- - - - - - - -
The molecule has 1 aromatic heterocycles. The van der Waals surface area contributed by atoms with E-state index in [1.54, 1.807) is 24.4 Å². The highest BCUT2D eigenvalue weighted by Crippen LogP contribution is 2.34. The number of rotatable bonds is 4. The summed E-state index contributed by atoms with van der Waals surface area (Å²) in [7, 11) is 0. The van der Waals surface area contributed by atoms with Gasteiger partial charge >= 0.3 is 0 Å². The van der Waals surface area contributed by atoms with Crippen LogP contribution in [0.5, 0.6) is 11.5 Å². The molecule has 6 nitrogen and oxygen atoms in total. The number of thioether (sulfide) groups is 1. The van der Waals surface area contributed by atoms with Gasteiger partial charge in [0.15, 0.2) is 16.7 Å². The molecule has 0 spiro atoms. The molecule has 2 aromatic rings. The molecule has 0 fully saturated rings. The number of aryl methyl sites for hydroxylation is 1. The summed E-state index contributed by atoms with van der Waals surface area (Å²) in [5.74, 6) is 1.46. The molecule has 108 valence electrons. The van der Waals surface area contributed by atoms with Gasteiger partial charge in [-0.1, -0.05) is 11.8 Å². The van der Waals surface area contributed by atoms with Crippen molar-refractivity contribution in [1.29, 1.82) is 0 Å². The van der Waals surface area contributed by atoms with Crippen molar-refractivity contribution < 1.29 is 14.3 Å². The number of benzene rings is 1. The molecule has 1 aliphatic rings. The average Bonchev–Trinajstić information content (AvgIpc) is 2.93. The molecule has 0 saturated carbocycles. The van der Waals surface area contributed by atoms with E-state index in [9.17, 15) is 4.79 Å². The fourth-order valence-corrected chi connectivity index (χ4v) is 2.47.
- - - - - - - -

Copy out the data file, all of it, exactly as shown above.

The molecule has 1 aromatic heterocycles. The van der Waals surface area contributed by atoms with E-state index in [1.54, 1.807) is 24.4 Å². The highest BCUT2D eigenvalue weighted by Crippen LogP contribution is 2.34. The number of rotatable bonds is 4. The summed E-state index contributed by atoms with van der Waals surface area (Å²) in [7, 11) is 0. The van der Waals surface area contributed by atoms with Gasteiger partial charge >= 0.3 is 0 Å². The van der Waals surface area contributed by atoms with Crippen LogP contribution in [0.5, 0.6) is 11.5 Å². The molecule has 6 nitrogen and oxygen atoms in total. The number of thioether (sulfide) groups is 1. The van der Waals surface area contributed by atoms with Gasteiger partial charge in [0.15, 0.2) is 16.7 Å². The molecule has 0 spiro atoms. The molecule has 2 aromatic rings. The molecule has 0 fully saturated rings. The number of aryl methyl sites for hydroxylation is 1. The summed E-state index contributed by atoms with van der Waals surface area (Å²) in [5.74, 6) is 1.46. The molecule has 108 valence electrons. The van der Waals surface area contributed by atoms with Gasteiger partial charge in [-0.1, -0.05) is 11.8 Å². The van der Waals surface area contributed by atoms with Crippen molar-refractivity contribution in [1.29, 1.82) is 0 Å². The van der Waals surface area contributed by atoms with Crippen molar-refractivity contribution < 1.29 is 14.3 Å². The number of benzene rings is 1. The molecule has 1 aliphatic rings. The average Bonchev–Trinajstić information content (AvgIpc) is 2.93. The molecule has 0 saturated carbocycles. The van der Waals surface area contributed by atoms with E-state index in [9.17, 15) is 4.79 Å². The fourth-order valence-corrected chi connectivity index (χ4v) is 2.47.